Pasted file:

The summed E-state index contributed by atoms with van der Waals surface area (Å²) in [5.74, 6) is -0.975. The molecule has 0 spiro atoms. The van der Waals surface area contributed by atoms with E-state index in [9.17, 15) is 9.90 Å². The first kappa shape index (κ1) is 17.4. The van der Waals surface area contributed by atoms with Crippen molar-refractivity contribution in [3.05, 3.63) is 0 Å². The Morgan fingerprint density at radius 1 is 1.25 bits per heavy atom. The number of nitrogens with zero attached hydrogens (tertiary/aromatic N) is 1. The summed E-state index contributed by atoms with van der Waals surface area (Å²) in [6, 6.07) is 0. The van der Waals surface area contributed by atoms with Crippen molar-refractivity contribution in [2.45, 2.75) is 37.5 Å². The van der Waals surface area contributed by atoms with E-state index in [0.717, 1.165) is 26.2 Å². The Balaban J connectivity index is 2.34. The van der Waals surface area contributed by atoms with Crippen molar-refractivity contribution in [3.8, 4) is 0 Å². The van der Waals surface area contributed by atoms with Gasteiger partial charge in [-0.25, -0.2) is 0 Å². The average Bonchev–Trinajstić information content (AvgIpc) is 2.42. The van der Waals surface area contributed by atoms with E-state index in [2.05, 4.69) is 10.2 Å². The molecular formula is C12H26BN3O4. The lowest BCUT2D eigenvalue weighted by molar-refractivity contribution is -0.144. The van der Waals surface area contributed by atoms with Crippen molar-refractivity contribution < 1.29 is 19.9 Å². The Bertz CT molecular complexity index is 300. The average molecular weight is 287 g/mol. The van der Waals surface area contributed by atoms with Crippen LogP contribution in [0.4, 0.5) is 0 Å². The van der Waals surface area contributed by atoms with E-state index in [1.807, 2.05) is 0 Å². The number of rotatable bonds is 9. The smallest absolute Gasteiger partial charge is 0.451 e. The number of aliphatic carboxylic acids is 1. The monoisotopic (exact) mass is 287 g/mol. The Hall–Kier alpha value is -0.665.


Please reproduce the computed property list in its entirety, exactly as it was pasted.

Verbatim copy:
The summed E-state index contributed by atoms with van der Waals surface area (Å²) in [5.74, 6) is -0.975. The molecule has 0 spiro atoms. The van der Waals surface area contributed by atoms with E-state index in [9.17, 15) is 9.90 Å². The first kappa shape index (κ1) is 17.4. The van der Waals surface area contributed by atoms with Crippen molar-refractivity contribution in [3.05, 3.63) is 0 Å². The Morgan fingerprint density at radius 1 is 1.25 bits per heavy atom. The number of nitrogens with zero attached hydrogens (tertiary/aromatic N) is 1. The summed E-state index contributed by atoms with van der Waals surface area (Å²) in [6, 6.07) is 0. The van der Waals surface area contributed by atoms with Crippen molar-refractivity contribution in [2.45, 2.75) is 37.5 Å². The van der Waals surface area contributed by atoms with E-state index in [0.717, 1.165) is 26.2 Å². The Balaban J connectivity index is 2.34. The van der Waals surface area contributed by atoms with Crippen molar-refractivity contribution in [3.8, 4) is 0 Å². The van der Waals surface area contributed by atoms with Gasteiger partial charge in [-0.25, -0.2) is 0 Å². The average Bonchev–Trinajstić information content (AvgIpc) is 2.42. The van der Waals surface area contributed by atoms with E-state index in [2.05, 4.69) is 10.2 Å². The molecular formula is C12H26BN3O4. The lowest BCUT2D eigenvalue weighted by molar-refractivity contribution is -0.144. The van der Waals surface area contributed by atoms with Crippen molar-refractivity contribution < 1.29 is 19.9 Å². The Bertz CT molecular complexity index is 300. The average molecular weight is 287 g/mol. The van der Waals surface area contributed by atoms with Crippen LogP contribution in [0.4, 0.5) is 0 Å². The van der Waals surface area contributed by atoms with E-state index in [1.807, 2.05) is 0 Å². The number of rotatable bonds is 9. The smallest absolute Gasteiger partial charge is 0.451 e. The number of aliphatic carboxylic acids is 1. The monoisotopic (exact) mass is 287 g/mol. The Hall–Kier alpha value is -0.665.